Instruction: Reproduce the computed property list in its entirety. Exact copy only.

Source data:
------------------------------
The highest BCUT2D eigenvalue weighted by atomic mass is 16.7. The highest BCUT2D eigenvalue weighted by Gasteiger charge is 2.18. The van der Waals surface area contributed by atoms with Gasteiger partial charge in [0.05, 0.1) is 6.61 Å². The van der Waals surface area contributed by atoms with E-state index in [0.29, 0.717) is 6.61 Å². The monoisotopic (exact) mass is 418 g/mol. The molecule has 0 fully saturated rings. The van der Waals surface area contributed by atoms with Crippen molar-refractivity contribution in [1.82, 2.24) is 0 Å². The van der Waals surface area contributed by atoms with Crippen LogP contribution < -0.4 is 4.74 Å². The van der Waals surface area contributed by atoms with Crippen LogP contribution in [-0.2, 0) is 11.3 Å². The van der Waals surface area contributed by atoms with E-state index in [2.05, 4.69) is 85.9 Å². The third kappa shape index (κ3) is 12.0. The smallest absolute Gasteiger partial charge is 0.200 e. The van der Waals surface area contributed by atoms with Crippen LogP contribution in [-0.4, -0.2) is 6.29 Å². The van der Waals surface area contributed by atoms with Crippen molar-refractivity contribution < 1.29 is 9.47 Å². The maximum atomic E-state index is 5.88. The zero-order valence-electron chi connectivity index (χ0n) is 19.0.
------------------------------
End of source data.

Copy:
The highest BCUT2D eigenvalue weighted by atomic mass is 16.7. The highest BCUT2D eigenvalue weighted by Gasteiger charge is 2.18. The van der Waals surface area contributed by atoms with Gasteiger partial charge in [0.05, 0.1) is 6.61 Å². The van der Waals surface area contributed by atoms with E-state index in [0.29, 0.717) is 6.61 Å². The monoisotopic (exact) mass is 418 g/mol. The molecule has 0 fully saturated rings. The van der Waals surface area contributed by atoms with Crippen molar-refractivity contribution in [1.82, 2.24) is 0 Å². The van der Waals surface area contributed by atoms with Crippen LogP contribution < -0.4 is 4.74 Å². The van der Waals surface area contributed by atoms with Crippen LogP contribution in [-0.2, 0) is 11.3 Å². The van der Waals surface area contributed by atoms with E-state index in [2.05, 4.69) is 85.9 Å². The third kappa shape index (κ3) is 12.0. The smallest absolute Gasteiger partial charge is 0.200 e. The van der Waals surface area contributed by atoms with Crippen LogP contribution in [-0.4, -0.2) is 6.29 Å². The van der Waals surface area contributed by atoms with Crippen molar-refractivity contribution < 1.29 is 9.47 Å². The maximum atomic E-state index is 5.88. The zero-order valence-electron chi connectivity index (χ0n) is 19.0.